Our French Creole dinner began with a toast. With a Vieux Carre in hand and the anticipation of a sumptuous repast, our gathering was called to order. It’s our response to a dire emergency known as the mid-winter blues. On the menu is a favorite dish from Arnaud’s, Antoine’s, Commander’s Palace, Galatoire’s and Brennan’s, but the amuse bouche is my personal lagniappe.
I’m a fan of New Orleans cuisine because the flavors are unique. A visit there is a tour de force tasting all the city has to offer, old and new. In between, I make do by cooking creole and cajun recipes. It transports me there instantly via the intense aromas and flavors enjoyed by locals and visitors alike for generations. One of my great, great, great grandfathers immigrated through New Orleans in 1837. I wonder if he dined at any of these or their predecessor establishments? I’m sure he ate an oyster or two.
I hope you enjoy reading about my French Creole dinner and perhaps find inspiration for your own winter respite!
French Creole Dinner
A voo-ka-Rae is one of my favorite NOLA libations and I like my version with Kentucky Bourbon. It’s a potent thing, but all the better to get the party started!
Smoked Salmon Creole
This is my homage to the fabulous smoked pompano appetizer served by Arnaud’s in the French Quarter. Pompano is out of season in the Arkansas River valley so I had to find a substitute. Salmon worked quite nicely and paired beautifully with a French Rose’.
Chateau D’Aqueria, Tavel Rose’ 2017
When I first visited Antoines’, the menu was entirely in French and my favorite dish was lobster thermidor. The morning of our dinner, I purchased Roy F. Guste Jr.’s cookbook and studied it carefully. This recipe is the same used to this day and every time I make it, reminds me of that visit long ago. A luscious Vouvray Chenin Blanc is the perfect complement for this dish. Do you see the Fleur De Lis in the crust?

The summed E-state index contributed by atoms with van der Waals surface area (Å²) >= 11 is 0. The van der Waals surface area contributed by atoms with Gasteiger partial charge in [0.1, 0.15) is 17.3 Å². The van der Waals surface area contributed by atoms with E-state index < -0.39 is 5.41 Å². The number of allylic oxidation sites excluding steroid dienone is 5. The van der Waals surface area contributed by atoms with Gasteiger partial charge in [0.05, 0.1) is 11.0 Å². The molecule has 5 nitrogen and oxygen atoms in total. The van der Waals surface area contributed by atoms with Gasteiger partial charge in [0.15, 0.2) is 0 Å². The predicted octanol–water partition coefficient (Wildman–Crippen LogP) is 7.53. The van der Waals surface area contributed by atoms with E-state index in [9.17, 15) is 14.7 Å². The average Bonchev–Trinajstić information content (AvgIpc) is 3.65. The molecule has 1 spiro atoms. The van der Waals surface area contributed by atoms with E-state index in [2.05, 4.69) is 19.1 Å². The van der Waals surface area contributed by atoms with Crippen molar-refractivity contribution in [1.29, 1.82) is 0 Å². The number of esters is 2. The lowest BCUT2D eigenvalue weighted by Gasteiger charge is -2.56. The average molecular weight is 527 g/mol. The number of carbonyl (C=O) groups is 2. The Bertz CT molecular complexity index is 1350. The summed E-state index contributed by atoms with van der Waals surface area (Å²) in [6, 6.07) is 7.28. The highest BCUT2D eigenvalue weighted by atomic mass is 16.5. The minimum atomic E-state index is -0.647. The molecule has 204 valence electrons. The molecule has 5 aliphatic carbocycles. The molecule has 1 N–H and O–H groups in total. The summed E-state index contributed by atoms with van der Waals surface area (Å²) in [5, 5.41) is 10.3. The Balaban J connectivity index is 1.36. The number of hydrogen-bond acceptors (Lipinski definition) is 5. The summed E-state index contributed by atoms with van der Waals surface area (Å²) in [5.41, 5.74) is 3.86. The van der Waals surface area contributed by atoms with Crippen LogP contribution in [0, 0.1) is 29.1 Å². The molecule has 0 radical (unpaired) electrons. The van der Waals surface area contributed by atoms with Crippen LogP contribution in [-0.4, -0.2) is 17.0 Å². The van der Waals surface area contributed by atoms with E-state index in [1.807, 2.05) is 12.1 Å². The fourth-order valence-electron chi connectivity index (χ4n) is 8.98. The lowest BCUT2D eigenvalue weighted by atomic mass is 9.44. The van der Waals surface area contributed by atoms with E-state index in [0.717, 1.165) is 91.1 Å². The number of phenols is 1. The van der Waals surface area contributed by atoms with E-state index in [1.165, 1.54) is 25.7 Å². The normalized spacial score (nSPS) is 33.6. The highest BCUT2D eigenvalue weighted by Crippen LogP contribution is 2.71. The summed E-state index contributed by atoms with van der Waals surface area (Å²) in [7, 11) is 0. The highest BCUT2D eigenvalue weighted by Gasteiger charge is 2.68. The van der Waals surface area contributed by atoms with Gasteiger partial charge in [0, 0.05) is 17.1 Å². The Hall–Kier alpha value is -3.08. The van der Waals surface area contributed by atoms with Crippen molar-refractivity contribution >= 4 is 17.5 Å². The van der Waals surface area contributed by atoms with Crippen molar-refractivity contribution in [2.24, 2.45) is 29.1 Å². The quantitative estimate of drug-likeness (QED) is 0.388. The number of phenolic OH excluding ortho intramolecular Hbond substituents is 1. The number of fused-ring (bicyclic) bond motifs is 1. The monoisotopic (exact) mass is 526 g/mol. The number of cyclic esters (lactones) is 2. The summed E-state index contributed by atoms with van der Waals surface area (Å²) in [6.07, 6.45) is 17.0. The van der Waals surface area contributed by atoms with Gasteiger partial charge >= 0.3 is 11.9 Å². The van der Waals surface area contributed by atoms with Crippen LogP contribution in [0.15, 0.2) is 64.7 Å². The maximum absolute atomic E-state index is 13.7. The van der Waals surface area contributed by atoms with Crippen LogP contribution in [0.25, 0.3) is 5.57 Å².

Domaine Huet Vouvray, Le Haut Lieu SEC 2017
Alligator Snapping Turtle
My inspiration for turtle soup comes from my grandmother, but I don’t have her recipe, I just have fond memories. Turtle Soup is also classic New Orleans and all the Grand Dames serve their own proprietary recipe. Each is slightly different and my favorite comes from Commanders Palace. This is my version, paired with a terrific Madiera.
Broadbent Rainwater Madeira
Our palates needed a rest and I needed a little time to prepare the next course, so I made a little something extra from fresh peaches!
Petite Filet and Asparagus with Hollandaise
Galatoire’s may be my favorite among favorite’s in New Orleans and they serve many delectable dishes. Chief among them is an impeccably prepared medium rare filet, but that’s my preference. They make fantastic hollandaise too, draped over fresh, crisp asparagus. I believe this does justice to my recollection of my last dinner there. We enjoyed a very nice twelve year old St. Emilion Bordeaux with this course.
Chateau Destieux, Saint-Emilion Grand Cru Classe’ 2008
New Orleans is the home of Brennans where bananas foster was created. I overcooked the bananas, but I promise the flavor was spot on. We were several hours into the evening when I prepared this and I feel lucky I didn’t burn the house down during the flambe. We enjoyed a terrific muscat which stood up to the intense sweetness of the dessert.
Domaine De Fenouillet Muscat De Beaumes De Venise 2016